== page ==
Whether you are hosting the family Christmas dinner or a Christmas party, you need to read this guide on negotiating the pitfalls of the complex and varied dietary requirements of your guests. Simply cooking up a meal or traditional Christmas dinner is a thing of the past. Gluten-free, dairy-free, vegetarian, vegan, pescetarian … the sky is the limit with all the new diets people follow.
What is … ?
- Coeliac – People who have a medically diagnosed condition which requires them to eat a completely
gluten-free diet. What they cannot eat: wheat, rye, barley, oats, spelt, incl durum, couscous, semolina and bulgur. They will give you suitable alternatives.
- Gluten-free – People who chose not to eat gluten because it might upset their tummies, bloat them or give them other undesirable symptoms. This is not a medical condition as such, but people who cannot tolerate gluten will thank you for making a gluten-free meal. They can eat rice, corn, gluten-free oats, quinoa or amaranth. You can use rice or corn flour as substitute in cooking and for gravy. Gluten-free flour is widely available in shops.
- Dairy-free – People who chose not to eat any kind of dairy. This usually is limited to cow’s milk products. This could be for reasons such as experiencing digestive or skin issues when eating dairy. You can substitute with a wide array of “nut” alternatives such as almond or cashew milk. Oat milk or soy milk may also suit. There is also a case of true food allergy, but your guests will inform you properly ahead of time.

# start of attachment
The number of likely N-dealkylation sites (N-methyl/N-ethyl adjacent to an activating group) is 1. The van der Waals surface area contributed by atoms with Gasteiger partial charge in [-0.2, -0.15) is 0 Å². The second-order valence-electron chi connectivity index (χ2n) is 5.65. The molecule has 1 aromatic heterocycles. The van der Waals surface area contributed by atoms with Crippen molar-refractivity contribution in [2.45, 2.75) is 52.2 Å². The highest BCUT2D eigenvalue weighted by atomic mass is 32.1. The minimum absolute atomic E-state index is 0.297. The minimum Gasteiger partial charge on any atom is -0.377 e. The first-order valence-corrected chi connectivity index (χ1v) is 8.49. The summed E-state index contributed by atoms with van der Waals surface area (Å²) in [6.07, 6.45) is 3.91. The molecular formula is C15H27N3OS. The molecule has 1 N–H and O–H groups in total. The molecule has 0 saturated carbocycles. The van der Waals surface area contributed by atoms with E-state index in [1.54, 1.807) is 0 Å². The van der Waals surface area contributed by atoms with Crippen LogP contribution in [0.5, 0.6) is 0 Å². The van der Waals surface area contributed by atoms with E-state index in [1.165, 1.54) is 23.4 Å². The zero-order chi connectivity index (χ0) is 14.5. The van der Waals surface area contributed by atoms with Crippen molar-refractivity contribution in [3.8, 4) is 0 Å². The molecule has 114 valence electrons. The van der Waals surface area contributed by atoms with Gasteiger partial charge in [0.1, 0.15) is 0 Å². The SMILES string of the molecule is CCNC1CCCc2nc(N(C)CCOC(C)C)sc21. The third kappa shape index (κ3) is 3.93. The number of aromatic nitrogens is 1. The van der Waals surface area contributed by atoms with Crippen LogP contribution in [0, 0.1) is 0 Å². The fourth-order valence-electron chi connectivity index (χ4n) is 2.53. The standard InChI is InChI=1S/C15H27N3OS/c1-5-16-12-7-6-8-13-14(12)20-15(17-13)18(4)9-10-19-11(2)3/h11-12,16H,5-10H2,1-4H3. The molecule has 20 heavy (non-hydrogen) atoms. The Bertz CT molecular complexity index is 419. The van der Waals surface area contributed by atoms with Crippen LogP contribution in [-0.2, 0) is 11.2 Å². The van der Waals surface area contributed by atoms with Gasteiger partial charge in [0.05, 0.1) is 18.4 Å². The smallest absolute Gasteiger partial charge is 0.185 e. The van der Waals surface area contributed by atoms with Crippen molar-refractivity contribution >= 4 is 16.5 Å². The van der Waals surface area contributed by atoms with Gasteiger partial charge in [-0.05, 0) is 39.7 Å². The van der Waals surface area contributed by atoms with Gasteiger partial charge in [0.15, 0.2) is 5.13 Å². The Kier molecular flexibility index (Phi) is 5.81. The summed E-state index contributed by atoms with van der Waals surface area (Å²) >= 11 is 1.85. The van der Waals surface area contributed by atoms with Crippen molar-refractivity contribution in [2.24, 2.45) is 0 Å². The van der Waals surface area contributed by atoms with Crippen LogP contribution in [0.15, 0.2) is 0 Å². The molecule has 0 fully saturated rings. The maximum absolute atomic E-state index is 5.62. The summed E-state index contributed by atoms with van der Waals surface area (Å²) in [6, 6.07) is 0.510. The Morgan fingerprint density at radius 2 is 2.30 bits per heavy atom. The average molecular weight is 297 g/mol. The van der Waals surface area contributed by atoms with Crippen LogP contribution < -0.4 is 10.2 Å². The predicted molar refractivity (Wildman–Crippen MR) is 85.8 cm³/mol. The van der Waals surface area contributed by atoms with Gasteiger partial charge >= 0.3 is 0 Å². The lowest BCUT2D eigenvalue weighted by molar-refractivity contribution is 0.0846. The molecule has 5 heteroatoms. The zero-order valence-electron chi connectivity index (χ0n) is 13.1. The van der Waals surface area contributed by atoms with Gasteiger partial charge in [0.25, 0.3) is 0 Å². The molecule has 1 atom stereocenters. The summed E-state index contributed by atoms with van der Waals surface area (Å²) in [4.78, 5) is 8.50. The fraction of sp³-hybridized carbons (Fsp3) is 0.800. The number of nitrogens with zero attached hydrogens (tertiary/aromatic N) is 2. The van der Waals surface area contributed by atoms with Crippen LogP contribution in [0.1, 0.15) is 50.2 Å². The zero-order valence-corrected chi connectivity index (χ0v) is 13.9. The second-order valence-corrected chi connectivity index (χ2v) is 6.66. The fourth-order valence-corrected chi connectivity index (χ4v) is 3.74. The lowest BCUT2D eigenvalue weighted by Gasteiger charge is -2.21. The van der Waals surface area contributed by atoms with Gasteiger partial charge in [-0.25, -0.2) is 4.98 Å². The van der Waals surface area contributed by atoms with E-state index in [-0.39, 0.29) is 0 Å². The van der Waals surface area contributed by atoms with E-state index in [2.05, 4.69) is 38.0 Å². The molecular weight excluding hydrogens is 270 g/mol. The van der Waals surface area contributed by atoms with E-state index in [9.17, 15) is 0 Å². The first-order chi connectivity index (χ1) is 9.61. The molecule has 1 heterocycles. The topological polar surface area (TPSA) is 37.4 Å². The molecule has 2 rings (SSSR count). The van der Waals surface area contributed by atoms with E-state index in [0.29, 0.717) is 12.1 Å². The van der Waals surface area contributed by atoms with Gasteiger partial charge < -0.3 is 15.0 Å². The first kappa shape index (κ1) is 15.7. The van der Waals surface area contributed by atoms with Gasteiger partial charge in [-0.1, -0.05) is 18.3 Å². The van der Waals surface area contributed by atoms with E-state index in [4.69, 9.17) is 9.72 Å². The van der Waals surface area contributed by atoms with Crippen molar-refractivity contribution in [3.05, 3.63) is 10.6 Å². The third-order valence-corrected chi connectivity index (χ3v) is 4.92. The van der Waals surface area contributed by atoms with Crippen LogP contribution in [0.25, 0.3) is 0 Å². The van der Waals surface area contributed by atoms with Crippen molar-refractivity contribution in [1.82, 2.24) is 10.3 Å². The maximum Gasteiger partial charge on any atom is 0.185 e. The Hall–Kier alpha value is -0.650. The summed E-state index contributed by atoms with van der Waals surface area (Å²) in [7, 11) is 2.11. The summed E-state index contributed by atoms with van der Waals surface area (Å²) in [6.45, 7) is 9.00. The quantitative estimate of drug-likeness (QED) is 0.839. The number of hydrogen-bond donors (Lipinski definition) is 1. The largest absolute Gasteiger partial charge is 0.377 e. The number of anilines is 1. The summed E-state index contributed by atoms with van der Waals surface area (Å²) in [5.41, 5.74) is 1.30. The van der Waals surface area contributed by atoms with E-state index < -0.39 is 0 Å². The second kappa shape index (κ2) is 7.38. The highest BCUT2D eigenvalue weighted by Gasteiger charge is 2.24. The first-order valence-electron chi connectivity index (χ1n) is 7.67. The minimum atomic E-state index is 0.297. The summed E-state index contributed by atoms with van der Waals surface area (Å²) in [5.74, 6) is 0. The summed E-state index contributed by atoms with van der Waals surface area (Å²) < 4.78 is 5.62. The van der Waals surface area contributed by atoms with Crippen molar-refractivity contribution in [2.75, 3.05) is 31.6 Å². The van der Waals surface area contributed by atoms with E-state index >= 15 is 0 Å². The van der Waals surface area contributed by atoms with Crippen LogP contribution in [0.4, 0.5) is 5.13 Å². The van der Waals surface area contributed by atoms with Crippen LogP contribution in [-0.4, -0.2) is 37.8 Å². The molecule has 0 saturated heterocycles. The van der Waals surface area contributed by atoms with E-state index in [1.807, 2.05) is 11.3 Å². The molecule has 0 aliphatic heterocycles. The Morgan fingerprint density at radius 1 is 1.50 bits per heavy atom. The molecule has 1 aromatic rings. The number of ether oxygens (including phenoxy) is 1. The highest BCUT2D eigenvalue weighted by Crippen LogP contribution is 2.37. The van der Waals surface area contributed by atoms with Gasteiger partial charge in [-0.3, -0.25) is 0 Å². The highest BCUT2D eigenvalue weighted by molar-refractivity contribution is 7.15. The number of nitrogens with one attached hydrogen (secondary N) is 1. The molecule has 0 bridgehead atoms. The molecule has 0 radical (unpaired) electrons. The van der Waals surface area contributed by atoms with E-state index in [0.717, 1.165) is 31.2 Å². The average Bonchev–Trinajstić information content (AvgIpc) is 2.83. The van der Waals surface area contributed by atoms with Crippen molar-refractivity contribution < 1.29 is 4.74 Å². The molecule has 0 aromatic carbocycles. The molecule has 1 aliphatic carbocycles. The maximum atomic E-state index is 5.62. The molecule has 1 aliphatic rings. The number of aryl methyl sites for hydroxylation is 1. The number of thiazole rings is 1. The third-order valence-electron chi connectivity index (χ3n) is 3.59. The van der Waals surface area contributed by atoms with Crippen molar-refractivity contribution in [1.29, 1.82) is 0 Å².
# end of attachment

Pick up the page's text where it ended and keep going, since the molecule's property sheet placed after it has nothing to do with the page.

- Vegan – This describes people who chose not to eat anything at all of animal origin. Here, you are cooking entirely dairy/honey/eggs and meat/fish-free. Think grains, nuts, seeds and vegetables. Remarkably, you can produce very nice meals using only vegan ingredients. It may appear a bit of a challenge, and if you feel that you cannot produce a decent vegan alternative, you are well within your right to ask your vegan friend/family for suggestions and/or to bring their own alternative.
- Vegetarian/pescetarian – People who chose not to eat meat (vegetarian) or who chose to not eat meat but to eat fish (pescetarian). Again, ask your friends for suitable alternatives, often they will come up with suggestions or even bring along a suitable alternative. It may be as simple as buying veggie burgers or sausages to make them happy. They generally eat eggs as well.
When do I have to be really careful with my ingredients?
The answer here is in the case of true food allergy or coeliac. These are two conditions where your guest relies on you to be meticulous about your cooking and handling of ingredients. More than likely, they will offer support in the form of offering to bring alone their own food or giving you extensive guidance for your own cooking. In the case of true food allergy, even a tiny amount of “cross contamination” with the offending food (e.g. peanuts, nuts, dairy, eggs, etc) can cause a life threatening reaction. In the case of coeliac, the reaction is generally less pronounced though potentially extremely painful and debilitating for your guest. So, be safe and ask ahead!